The state, though, has failed to replicate such a success. To be fair, the current district administration in Sukma hopes to restart STM as a community FM station. It is a noble gesture but remains vulnerable to the tortuous process of securing a license. An application to do so, says Puranik, was first made two years back soon after STM started. How long it will be until Sukma Ta Mata starts buzzing again, therefore, is anyone’s guess. Even when it is reactivated, it will address, as it did, only part of the large infotainment deficit that exists across this region. For the community FM model of democratising our airwaves, though well-meaning, is not democratic enough. Based in cities and towns, community FM stations are limited in their reach (usually around a radius of less than 15 kilometres). In undulating terrain, it is even less. This keeps the backwoods the way they are — in a dark zone. 

Moreover, the process of obtaining a license is unfriendly enough to exclude genuine people’s participation. It is mostly educational institutes or communities backed by NGOs who give it a shot and make their way out successfully. More than half of the existing community FM stations today are run by educational institutes in cities and towns. “And those in rural areas tend to be managed by big NGOs in cities,” says Sajan Venniyoor, a former AIR producer and one of the founders of Community Radio Forum. The model is also ill-suited for a more liberal definition of communities across geographies. “For instance, if we were to think of the Lepchas, spread across Darjeeling and Sikkim, as one community, we would need over a dozen FM stations to reach all of them,” adds Venniyoor.  

Which is why Shubhranshu Choudhary, a former BBC journalist and founder of CGNet, thinks narrowcasting and community FM efforts are only “good starting points’” for a state like Chhattisgarh, where a single village can be spread over five kilometres. To get an idea of how vast and remote this terrain is, consider this fact — before being trifurcated in 1999, the undivided Bastar district was larger than the state of Kerala. The best way to reach locals here, he argues, is through the dedicated adoption of shortwave and mediumwave indigenous language broadcasts on Amplitude Modulation (AM) radio.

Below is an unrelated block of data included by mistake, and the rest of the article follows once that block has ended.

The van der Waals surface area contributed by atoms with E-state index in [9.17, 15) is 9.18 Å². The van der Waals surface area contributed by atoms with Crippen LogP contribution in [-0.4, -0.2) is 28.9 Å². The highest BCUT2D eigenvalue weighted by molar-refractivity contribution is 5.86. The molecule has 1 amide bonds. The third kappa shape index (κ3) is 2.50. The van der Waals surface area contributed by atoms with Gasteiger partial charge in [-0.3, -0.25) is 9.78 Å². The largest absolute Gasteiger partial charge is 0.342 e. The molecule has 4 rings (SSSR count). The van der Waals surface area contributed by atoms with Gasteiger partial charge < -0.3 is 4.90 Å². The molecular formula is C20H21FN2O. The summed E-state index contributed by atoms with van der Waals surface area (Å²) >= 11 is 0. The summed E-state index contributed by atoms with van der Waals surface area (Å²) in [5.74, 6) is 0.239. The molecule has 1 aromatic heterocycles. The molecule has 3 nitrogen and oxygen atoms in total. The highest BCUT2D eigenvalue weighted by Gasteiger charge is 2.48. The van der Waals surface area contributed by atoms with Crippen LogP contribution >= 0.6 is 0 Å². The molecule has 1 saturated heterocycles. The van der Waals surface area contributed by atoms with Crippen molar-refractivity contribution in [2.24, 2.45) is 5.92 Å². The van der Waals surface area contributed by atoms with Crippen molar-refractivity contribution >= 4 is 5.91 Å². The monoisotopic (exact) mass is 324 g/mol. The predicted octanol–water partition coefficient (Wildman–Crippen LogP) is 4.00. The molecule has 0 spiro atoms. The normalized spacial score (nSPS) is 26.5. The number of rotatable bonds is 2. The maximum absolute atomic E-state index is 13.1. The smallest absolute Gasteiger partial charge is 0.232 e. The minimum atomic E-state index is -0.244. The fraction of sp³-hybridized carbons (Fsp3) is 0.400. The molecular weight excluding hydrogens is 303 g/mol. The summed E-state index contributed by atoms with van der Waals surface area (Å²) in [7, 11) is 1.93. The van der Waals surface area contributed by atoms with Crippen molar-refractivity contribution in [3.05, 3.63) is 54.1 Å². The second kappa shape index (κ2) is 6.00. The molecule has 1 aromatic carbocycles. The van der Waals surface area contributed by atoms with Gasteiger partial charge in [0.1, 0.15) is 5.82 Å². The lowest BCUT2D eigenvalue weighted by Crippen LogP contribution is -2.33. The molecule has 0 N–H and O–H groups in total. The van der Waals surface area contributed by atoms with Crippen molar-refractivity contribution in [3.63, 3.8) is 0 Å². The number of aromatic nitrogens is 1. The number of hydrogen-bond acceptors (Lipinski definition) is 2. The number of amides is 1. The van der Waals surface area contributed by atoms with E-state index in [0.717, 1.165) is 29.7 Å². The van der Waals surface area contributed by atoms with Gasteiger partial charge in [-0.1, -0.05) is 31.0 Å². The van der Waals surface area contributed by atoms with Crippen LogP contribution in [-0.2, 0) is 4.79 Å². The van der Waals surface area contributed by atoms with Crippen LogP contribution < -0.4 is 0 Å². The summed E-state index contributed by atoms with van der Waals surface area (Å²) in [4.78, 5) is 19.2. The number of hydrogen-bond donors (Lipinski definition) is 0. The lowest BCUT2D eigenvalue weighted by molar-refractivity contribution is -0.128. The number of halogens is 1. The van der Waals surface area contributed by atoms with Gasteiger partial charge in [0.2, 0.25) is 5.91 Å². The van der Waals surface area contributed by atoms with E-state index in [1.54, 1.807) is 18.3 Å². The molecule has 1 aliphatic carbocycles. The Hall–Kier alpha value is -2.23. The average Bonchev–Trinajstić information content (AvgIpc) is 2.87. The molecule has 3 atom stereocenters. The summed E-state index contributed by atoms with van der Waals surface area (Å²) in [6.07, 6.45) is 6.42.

Unlike FM, which has been favoured for its clearer audio, transmissions on AM are beamed across much larger geographies. It is an outdated technology but it is the one that fits our remote areas best. The Lepchas in north Bengal and Sikkim, for instance, can be reached with just one MW transmitter. Further empowered by the interactivity of mobile phones and the internet, MW/SW radio can indeed be the megaphone the marginalised section of tribals need to reach out to the rest of India. Says Choudhary, “There is a complete disconnect between mainstream India and issues of mainstream India with the lower class of tribals. The connection can be made by using AM radio creatively.” 

CGNet plans to move in that direction by applying for an AM license. They are likely to be denied one because private players in India, shockingly enough, still do not have the right to that resource. Any expansion of radio to let in private players, according to the government, has to happen on FM. “If refused, we will challenge it in court. This way we hope to at least take the debate further, which at the moment remains stuck on using community stations on FM,” adds Choudhary. That AIR reached an agreement with CGNet recently to give it some airtime daily for Gondi language programming offers a sliver of hope that the tight statist grip on our airwaves can eventually be loosened. 

The writer is a National Foundation for India Media Fellow, working on linguistic aspects of the Naxal conflict